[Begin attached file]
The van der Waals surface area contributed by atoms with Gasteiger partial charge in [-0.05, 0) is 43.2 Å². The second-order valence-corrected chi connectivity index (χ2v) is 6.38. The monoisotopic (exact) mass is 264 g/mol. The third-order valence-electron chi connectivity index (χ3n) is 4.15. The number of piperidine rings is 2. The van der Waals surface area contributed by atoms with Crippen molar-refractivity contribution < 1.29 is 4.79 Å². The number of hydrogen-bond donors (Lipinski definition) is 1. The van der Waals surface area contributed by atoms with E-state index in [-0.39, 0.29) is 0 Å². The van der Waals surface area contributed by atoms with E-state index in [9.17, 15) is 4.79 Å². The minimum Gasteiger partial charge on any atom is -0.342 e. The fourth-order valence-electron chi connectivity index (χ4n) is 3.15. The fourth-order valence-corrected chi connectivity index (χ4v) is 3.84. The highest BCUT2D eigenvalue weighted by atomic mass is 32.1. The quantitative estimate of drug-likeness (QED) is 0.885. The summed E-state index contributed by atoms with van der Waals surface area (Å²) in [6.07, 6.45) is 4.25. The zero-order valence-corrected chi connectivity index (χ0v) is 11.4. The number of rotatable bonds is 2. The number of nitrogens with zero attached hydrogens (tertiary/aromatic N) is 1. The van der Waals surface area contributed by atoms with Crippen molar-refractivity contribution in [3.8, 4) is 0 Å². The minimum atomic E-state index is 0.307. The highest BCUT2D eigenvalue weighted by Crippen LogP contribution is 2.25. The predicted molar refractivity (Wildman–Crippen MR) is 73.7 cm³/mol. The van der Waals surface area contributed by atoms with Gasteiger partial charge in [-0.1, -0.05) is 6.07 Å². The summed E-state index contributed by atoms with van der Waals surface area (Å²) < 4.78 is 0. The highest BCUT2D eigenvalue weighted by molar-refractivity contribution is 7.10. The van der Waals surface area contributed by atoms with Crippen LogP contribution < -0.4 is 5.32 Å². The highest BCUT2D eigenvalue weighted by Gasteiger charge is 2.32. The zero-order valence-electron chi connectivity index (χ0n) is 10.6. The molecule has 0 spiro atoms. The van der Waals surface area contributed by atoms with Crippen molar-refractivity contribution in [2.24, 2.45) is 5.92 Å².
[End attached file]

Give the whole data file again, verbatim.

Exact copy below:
The van der Waals surface area contributed by atoms with Gasteiger partial charge in [-0.05, 0) is 43.2 Å². The second-order valence-corrected chi connectivity index (χ2v) is 6.38. The monoisotopic (exact) mass is 264 g/mol. The third-order valence-electron chi connectivity index (χ3n) is 4.15. The number of piperidine rings is 2. The van der Waals surface area contributed by atoms with Crippen molar-refractivity contribution < 1.29 is 4.79 Å². The number of hydrogen-bond donors (Lipinski definition) is 1. The van der Waals surface area contributed by atoms with E-state index in [-0.39, 0.29) is 0 Å². The van der Waals surface area contributed by atoms with E-state index in [9.17, 15) is 4.79 Å². The minimum Gasteiger partial charge on any atom is -0.342 e. The fourth-order valence-electron chi connectivity index (χ4n) is 3.15. The fourth-order valence-corrected chi connectivity index (χ4v) is 3.84. The highest BCUT2D eigenvalue weighted by atomic mass is 32.1. The quantitative estimate of drug-likeness (QED) is 0.885. The summed E-state index contributed by atoms with van der Waals surface area (Å²) in [6.07, 6.45) is 4.25. The zero-order valence-corrected chi connectivity index (χ0v) is 11.4. The number of rotatable bonds is 2. The number of nitrogens with zero attached hydrogens (tertiary/aromatic N) is 1. The van der Waals surface area contributed by atoms with Crippen molar-refractivity contribution in [3.8, 4) is 0 Å². The minimum atomic E-state index is 0.307. The highest BCUT2D eigenvalue weighted by Crippen LogP contribution is 2.25. The predicted molar refractivity (Wildman–Crippen MR) is 73.7 cm³/mol. The van der Waals surface area contributed by atoms with Gasteiger partial charge in [-0.1, -0.05) is 6.07 Å². The summed E-state index contributed by atoms with van der Waals surface area (Å²) < 4.78 is 0. The highest BCUT2D eigenvalue weighted by molar-refractivity contribution is 7.10. The van der Waals surface area contributed by atoms with Crippen LogP contribution < -0.4 is 5.32 Å². The highest BCUT2D eigenvalue weighted by Gasteiger charge is 2.32. The zero-order valence-electron chi connectivity index (χ0n) is 10.6. The molecule has 0 spiro atoms. The van der Waals surface area contributed by atoms with Crippen molar-refractivity contribution in [2.24, 2.45) is 5.92 Å².